Space fit for a king: spatial ecology of king cobras (Ophiophagus hannah) in Sakaerat Biosphere Reserve, Northeastern Thailand

Benjamin Michael Marshall, Colin Thomas Strine, Max Dolton Jones, Taksin Artchawakom, Ines Silva, Pongthep Suwanwaree, Matthew J Goode

Research output: Contribution to journalArticle

2 Citations (Scopus)

Abstract

A species' spatial ecology has direct implications for that species' conservation. Far-ranging species may be more difficult to conserve because their movements increase their chances of encountering humans. The movements can take them out of protected areas, which is especially risky for species that are routinely persecuted. The king cobra (Ophiophagus hannah), a large venomous elapid, is subject to anthropogenic pressures, such as persecution and habitat loss. Here we present results from a study using radio telemetry to quantify movements and habitat use of nine king cobras in and around a protected area in Northeast Thailand. This study is the first investigation into the movements and habitat use of king cobras outside of the Western Ghats, India. On average, the tracked king cobra's use areas of 493.42 ± 335.60 ha (95% fixed kernel), moving 183.24 ± 82.63 m per day. King cobras did not remain in intact forested area. Five of the individuals frequently used the human-dominated agricultural areas surrounding the protected area, appearing to make regular use of irrigation canals. Two adult males showed increases in movements during the breeding season. One male's increased breeding season range caused him to venture beyond the protected area, shifting his habitat use from intact forests to scrub in human-dominated areas. King cobras' large home range and willingness to use anthropogenic landscapes merits special consideration from conservation planners.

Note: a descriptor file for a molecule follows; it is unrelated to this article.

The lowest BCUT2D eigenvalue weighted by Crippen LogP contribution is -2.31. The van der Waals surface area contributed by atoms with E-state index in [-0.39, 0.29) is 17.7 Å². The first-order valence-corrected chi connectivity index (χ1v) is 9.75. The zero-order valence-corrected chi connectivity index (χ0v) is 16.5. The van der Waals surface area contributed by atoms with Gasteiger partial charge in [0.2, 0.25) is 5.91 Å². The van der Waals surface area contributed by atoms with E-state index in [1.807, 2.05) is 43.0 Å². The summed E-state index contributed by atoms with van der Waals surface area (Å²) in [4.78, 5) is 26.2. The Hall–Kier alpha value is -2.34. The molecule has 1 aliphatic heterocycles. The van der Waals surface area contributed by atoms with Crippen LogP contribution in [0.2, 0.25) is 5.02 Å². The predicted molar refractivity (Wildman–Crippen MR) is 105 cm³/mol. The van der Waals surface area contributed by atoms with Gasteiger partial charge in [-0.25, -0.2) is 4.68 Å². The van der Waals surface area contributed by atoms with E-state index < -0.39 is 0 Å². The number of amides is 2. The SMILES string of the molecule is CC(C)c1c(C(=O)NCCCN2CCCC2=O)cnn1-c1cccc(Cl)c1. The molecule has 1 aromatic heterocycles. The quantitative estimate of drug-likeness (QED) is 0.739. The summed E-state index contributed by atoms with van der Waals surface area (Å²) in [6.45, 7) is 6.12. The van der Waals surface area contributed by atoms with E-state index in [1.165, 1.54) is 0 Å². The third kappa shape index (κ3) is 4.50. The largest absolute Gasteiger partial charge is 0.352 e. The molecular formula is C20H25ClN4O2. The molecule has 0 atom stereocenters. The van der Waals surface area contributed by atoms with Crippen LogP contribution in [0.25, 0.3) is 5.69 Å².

Original languageEnglish (US)
Pages (from-to)163-178
Number of pages16
JournalAmphibia Reptilia
Volume40
Issue number2
DOIs
StatePublished - Jan 1 2019

Fingerprint

Thailand
protected area
ecology
habitat use
conservation areas
breeding season
species conservation
radiotelemetry
habitats
scrub
habitat loss
home range
irrigation canals
agricultural land
radio telemetry
biosphere reserve
Ophiophagus hannah
biosphere
habitat destruction
shrublands

Keywords

  • Elapidae
  • Home range
  • Movement
  • Protected area
  • Radio telemetry
  • Snake
  • Southeast Asia

ASJC Scopus subject areas

  • Ecology, Evolution, Behavior and Systematics
  • Animal Science and Zoology

Cite this

Space fit for a king : spatial ecology of king cobras (Ophiophagus hannah) in Sakaerat Biosphere Reserve, Northeastern Thailand. / Marshall, Benjamin Michael; Strine, Colin Thomas; Jones, Max Dolton; Artchawakom, Taksin; Silva, Ines; Suwanwaree, Pongthep; Goode, Matthew J.

In: Amphibia Reptilia, Vol. 40, No. 2, 01.01.2019, p. 163-178.

Research output: Contribution to journalArticle

Marshall, Benjamin Michael ; Strine, Colin Thomas ; Jones, Max Dolton ; Artchawakom, Taksin ; Silva, Ines ; Suwanwaree, Pongthep ; Goode, Matthew J. / Space fit for a king : spatial ecology of king cobras (Ophiophagus hannah) in Sakaerat Biosphere Reserve, Northeastern Thailand. In: Amphibia Reptilia. 2019 ; Vol. 40, No. 2. pp. 163-178.
@article{80b5b851b89c44e09b8cfbdf7f3c47ab,
title = "Space fit for a king: spatial ecology of king cobras (Ophiophagus hannah) in Sakaerat Biosphere Reserve, Northeastern Thailand",
abstract = "A species' spatial ecology has direct implications for that species' conservation. Far-ranging species may be more difficult to conserve because their movements increase their chances of encountering humans. The movements can take them out of protected areas, which is especially risky for species that are routinely persecuted. The king cobra (Ophiophagus hannah), a large venomous elapid, is subject to anthropogenic pressures, such as persecution and habitat loss. Here we present results from a study using radio telemetry to quantify movements and habitat use of nine king cobras in and around a protected area in Northeast Thailand. This study is the first investigation into the movements and habitat use of king cobras outside of the Western Ghats, India. On average, the tracked king cobra's use areas of 493.42 ± 335.60 ha (95{\%} fixed kernel), moving 183.24 ± 82.63 m per day. King cobras did not remain in intact forested area. Five of the individuals frequently used the human-dominated agricultural areas surrounding the protected area, appearing to make regular use of irrigation canals. Two adult males showed increases in movements during the breeding season. One male's increased breeding season range caused him to venture beyond the protected area, shifting his habitat use from intact forests to scrub in human-dominated areas. King cobras' large home range and willingness to use anthropogenic landscapes merits special consideration from conservation planners.",